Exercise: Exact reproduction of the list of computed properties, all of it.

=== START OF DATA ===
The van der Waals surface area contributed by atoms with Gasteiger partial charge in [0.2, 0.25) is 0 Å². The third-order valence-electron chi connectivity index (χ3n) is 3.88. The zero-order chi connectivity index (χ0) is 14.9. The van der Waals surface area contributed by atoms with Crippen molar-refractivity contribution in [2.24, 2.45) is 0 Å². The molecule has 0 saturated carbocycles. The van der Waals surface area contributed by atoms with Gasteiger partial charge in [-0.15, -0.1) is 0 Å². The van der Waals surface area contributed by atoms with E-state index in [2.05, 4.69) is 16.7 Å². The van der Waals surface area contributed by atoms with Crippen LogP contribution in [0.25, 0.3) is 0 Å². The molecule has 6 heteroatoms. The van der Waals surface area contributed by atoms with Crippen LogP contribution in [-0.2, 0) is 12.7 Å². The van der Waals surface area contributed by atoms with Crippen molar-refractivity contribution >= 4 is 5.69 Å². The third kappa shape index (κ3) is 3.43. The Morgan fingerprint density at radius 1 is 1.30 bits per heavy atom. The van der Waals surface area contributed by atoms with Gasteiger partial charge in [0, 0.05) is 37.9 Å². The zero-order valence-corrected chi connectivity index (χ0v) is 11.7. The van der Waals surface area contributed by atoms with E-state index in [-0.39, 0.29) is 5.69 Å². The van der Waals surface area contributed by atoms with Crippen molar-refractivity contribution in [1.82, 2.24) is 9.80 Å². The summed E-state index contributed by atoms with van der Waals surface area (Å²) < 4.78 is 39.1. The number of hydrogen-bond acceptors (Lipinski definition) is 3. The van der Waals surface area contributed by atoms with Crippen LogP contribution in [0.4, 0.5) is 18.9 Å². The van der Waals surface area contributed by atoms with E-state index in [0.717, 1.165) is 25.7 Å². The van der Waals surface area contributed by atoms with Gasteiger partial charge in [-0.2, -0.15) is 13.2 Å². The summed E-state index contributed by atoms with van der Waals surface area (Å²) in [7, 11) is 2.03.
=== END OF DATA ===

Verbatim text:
The van der Waals surface area contributed by atoms with Gasteiger partial charge in [0.2, 0.25) is 0 Å². The third-order valence-electron chi connectivity index (χ3n) is 3.88. The zero-order chi connectivity index (χ0) is 14.9. The van der Waals surface area contributed by atoms with Crippen molar-refractivity contribution in [2.24, 2.45) is 0 Å². The molecule has 0 saturated carbocycles. The van der Waals surface area contributed by atoms with Gasteiger partial charge in [-0.15, -0.1) is 0 Å². The van der Waals surface area contributed by atoms with E-state index in [2.05, 4.69) is 16.7 Å². The van der Waals surface area contributed by atoms with Crippen LogP contribution in [0.25, 0.3) is 0 Å². The molecule has 6 heteroatoms. The van der Waals surface area contributed by atoms with Crippen LogP contribution in [-0.2, 0) is 12.7 Å². The van der Waals surface area contributed by atoms with Crippen molar-refractivity contribution >= 4 is 5.69 Å². The third kappa shape index (κ3) is 3.43. The Morgan fingerprint density at radius 1 is 1.30 bits per heavy atom. The van der Waals surface area contributed by atoms with Gasteiger partial charge in [0, 0.05) is 37.9 Å². The zero-order valence-corrected chi connectivity index (χ0v) is 11.7. The van der Waals surface area contributed by atoms with E-state index in [-0.39, 0.29) is 5.69 Å². The van der Waals surface area contributed by atoms with Crippen molar-refractivity contribution in [1.82, 2.24) is 9.80 Å². The summed E-state index contributed by atoms with van der Waals surface area (Å²) < 4.78 is 39.1. The number of hydrogen-bond acceptors (Lipinski definition) is 3. The van der Waals surface area contributed by atoms with Crippen LogP contribution in [0.4, 0.5) is 18.9 Å². The van der Waals surface area contributed by atoms with E-state index in [0.717, 1.165) is 25.7 Å². The van der Waals surface area contributed by atoms with Gasteiger partial charge in [-0.2, -0.15) is 13.2 Å². The summed E-state index contributed by atoms with van der Waals surface area (Å²) in [7, 11) is 2.03.